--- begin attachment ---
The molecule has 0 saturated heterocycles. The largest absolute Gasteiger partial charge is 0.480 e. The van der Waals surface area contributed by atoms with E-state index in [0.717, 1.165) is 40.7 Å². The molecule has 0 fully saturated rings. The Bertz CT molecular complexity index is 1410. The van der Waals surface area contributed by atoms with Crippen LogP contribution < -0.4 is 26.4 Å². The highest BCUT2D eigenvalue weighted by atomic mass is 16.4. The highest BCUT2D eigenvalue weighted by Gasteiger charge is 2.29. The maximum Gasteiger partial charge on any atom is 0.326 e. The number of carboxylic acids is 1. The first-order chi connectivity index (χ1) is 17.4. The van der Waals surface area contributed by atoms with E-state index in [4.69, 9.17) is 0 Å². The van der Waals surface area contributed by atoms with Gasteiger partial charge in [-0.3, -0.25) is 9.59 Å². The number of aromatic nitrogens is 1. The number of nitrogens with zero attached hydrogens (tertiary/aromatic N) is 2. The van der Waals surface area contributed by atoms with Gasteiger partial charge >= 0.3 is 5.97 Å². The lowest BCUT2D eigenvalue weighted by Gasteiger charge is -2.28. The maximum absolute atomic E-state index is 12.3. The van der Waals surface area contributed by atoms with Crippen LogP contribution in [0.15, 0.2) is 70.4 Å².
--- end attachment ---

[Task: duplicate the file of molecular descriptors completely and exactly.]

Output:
The molecule has 0 saturated heterocycles. The largest absolute Gasteiger partial charge is 0.480 e. The van der Waals surface area contributed by atoms with E-state index in [0.717, 1.165) is 40.7 Å². The molecule has 0 fully saturated rings. The Bertz CT molecular complexity index is 1410. The van der Waals surface area contributed by atoms with Crippen LogP contribution < -0.4 is 26.4 Å². The highest BCUT2D eigenvalue weighted by atomic mass is 16.4. The highest BCUT2D eigenvalue weighted by Gasteiger charge is 2.29. The maximum Gasteiger partial charge on any atom is 0.326 e. The number of carboxylic acids is 1. The first-order chi connectivity index (χ1) is 17.4. The van der Waals surface area contributed by atoms with E-state index in [4.69, 9.17) is 0 Å². The van der Waals surface area contributed by atoms with Gasteiger partial charge in [-0.3, -0.25) is 9.59 Å². The number of aromatic nitrogens is 1. The number of nitrogens with zero attached hydrogens (tertiary/aromatic N) is 2. The van der Waals surface area contributed by atoms with Gasteiger partial charge >= 0.3 is 5.97 Å². The lowest BCUT2D eigenvalue weighted by Gasteiger charge is -2.28. The maximum absolute atomic E-state index is 12.3. The van der Waals surface area contributed by atoms with Crippen LogP contribution in [0.15, 0.2) is 70.4 Å².